Brazil Contemporary is an overview exposition compiled by the Netherlands Architecture Institute, Museum Boijmans van Beuningen and the Netherlands Photo Museum. These three institutions have joined forces to introduce to the general public Brazilian artists, architects, photographers and designers.
A peek behind the scenes of the exuberant pioneer of the hedonistic South American continent? According to Bregje van Woensel, curator of the exposition at Boijmans, contemporary Brazilian art is characterised by a highly-structured and controlled approach to material and design. The works on display by the Nestor of contemporary Brazilian art, Hélio Oiticica, and by four young artists are indeed strikingly conceptual and interactive.
Thanks to the work of Oscar Niemeyer, Lúcio Costa and Roberto Burle Marx, twentieth-century Brazil developed a surprisingly unique urban modernism. It "was sentenced to the future", as phrased by Paul Meurs, who compiled the exposition on São Paulo in the NAI.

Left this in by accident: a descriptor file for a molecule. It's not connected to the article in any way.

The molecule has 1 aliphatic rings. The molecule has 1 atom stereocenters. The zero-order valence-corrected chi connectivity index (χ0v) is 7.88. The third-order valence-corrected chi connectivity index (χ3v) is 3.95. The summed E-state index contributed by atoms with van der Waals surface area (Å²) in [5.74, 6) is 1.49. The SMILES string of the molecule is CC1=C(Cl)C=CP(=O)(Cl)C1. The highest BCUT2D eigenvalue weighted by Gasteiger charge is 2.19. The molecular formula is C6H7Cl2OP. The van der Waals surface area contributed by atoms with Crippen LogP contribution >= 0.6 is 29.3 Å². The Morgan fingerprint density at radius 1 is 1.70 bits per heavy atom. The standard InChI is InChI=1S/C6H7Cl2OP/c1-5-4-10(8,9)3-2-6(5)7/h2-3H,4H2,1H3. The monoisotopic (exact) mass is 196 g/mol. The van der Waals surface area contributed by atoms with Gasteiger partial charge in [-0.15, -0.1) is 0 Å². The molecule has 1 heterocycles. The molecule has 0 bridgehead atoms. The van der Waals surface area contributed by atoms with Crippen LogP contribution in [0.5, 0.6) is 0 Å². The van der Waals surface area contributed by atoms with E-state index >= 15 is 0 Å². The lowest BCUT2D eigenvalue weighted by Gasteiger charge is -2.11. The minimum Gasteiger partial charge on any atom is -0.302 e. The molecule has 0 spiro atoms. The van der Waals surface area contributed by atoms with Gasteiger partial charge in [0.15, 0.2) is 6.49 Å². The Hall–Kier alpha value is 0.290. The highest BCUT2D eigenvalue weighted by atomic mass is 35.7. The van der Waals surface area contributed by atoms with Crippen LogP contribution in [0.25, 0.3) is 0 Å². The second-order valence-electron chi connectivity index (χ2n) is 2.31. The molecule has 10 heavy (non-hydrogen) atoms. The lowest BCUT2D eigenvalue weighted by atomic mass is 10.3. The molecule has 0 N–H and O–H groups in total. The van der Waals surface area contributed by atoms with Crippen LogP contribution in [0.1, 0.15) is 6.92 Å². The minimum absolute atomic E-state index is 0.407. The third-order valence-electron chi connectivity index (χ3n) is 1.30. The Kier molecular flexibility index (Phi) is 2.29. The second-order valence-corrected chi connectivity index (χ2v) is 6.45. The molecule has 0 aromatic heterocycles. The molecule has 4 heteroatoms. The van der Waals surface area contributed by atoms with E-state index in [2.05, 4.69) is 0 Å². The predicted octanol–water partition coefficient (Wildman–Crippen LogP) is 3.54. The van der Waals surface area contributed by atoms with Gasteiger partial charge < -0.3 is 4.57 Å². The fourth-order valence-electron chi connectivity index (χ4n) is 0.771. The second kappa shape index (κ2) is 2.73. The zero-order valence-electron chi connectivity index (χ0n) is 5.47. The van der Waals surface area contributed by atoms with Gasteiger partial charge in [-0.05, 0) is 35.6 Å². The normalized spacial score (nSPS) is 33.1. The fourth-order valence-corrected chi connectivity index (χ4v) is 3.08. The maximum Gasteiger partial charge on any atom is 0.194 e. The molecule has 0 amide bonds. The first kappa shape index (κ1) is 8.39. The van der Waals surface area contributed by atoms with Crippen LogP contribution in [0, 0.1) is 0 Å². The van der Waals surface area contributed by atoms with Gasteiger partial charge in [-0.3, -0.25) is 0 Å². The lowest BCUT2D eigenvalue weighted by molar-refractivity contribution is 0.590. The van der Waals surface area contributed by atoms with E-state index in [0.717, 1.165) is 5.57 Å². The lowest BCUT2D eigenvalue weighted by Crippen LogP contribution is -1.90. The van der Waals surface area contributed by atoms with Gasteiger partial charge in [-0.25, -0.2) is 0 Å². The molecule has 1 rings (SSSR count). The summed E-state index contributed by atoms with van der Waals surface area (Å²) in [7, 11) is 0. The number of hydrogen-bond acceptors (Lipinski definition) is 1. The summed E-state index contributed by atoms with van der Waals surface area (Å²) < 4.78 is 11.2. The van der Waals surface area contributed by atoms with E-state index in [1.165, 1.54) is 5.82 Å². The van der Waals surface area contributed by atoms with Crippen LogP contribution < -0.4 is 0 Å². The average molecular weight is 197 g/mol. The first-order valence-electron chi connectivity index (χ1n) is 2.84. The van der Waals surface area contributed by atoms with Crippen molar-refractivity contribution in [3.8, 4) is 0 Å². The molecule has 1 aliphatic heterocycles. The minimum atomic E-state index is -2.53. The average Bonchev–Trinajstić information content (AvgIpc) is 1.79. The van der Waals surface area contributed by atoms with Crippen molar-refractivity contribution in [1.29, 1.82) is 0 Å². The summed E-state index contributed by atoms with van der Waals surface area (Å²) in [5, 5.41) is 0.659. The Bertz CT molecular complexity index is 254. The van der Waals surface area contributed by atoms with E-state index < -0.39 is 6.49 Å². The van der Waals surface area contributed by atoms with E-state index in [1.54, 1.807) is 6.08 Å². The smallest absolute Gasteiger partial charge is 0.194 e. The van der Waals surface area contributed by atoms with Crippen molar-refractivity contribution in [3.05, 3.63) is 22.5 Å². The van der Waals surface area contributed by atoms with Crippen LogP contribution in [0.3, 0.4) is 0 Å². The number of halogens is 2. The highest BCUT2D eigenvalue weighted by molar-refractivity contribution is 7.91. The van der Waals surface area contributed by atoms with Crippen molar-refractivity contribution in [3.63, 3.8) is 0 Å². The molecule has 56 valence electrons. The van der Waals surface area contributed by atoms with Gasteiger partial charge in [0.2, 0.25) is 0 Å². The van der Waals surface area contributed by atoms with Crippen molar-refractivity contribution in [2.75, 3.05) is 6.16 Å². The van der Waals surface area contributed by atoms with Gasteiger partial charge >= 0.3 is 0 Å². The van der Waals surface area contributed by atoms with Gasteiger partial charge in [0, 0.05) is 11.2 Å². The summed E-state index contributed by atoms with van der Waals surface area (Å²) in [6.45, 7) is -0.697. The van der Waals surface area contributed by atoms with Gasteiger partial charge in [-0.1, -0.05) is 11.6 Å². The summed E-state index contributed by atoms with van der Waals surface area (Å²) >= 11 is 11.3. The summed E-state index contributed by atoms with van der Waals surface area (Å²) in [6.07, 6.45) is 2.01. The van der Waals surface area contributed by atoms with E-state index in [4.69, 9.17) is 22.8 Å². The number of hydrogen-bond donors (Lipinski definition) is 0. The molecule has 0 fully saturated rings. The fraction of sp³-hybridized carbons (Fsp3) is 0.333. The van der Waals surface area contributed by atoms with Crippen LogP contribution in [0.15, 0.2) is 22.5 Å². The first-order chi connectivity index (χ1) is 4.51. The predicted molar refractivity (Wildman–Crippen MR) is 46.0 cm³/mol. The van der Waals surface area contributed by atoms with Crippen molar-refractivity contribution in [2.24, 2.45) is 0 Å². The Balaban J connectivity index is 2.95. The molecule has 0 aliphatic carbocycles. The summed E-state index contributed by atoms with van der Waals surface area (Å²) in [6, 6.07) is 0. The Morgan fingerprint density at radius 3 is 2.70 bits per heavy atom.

São Paulo, where rich and poor, domestic and foreign migration, and elitarian and popular culture blend, reflects the ultimate embodiment of the intercultural Brazilian society that absorbs and digests external influences in a manner that is unique. The interactive configuration of film screens, photos and street objects highlight a variety of aspects of this metropolis.
The mixture of international - meaning Western - civilisation with indigenous cultural elements was formulated in 1928 in the Manifesto Antropófago or Cannibalistic Manifest by Brazilian poet Oswald de Andrade. This theory of Brazilian modernism is straightforwardly used as the basic theme by the various compilers of Brazil Contemporary.
The programme primarily focuses on the evolution and dynamics of contemporary urban culture and refrains from explicating both where the more indigenous elements came from and their current state. Those who want to know more can read Rooksignalen by Ineke Holtwijk and Os Sertões by Euclides da Cunha, beautifully translated as Rebellion in the Backlands by Samuel Putnam and as De Binnenlanden by the 'ambassador of Brazilian literature in the Netherlands', August Willemsen, who died in 2007.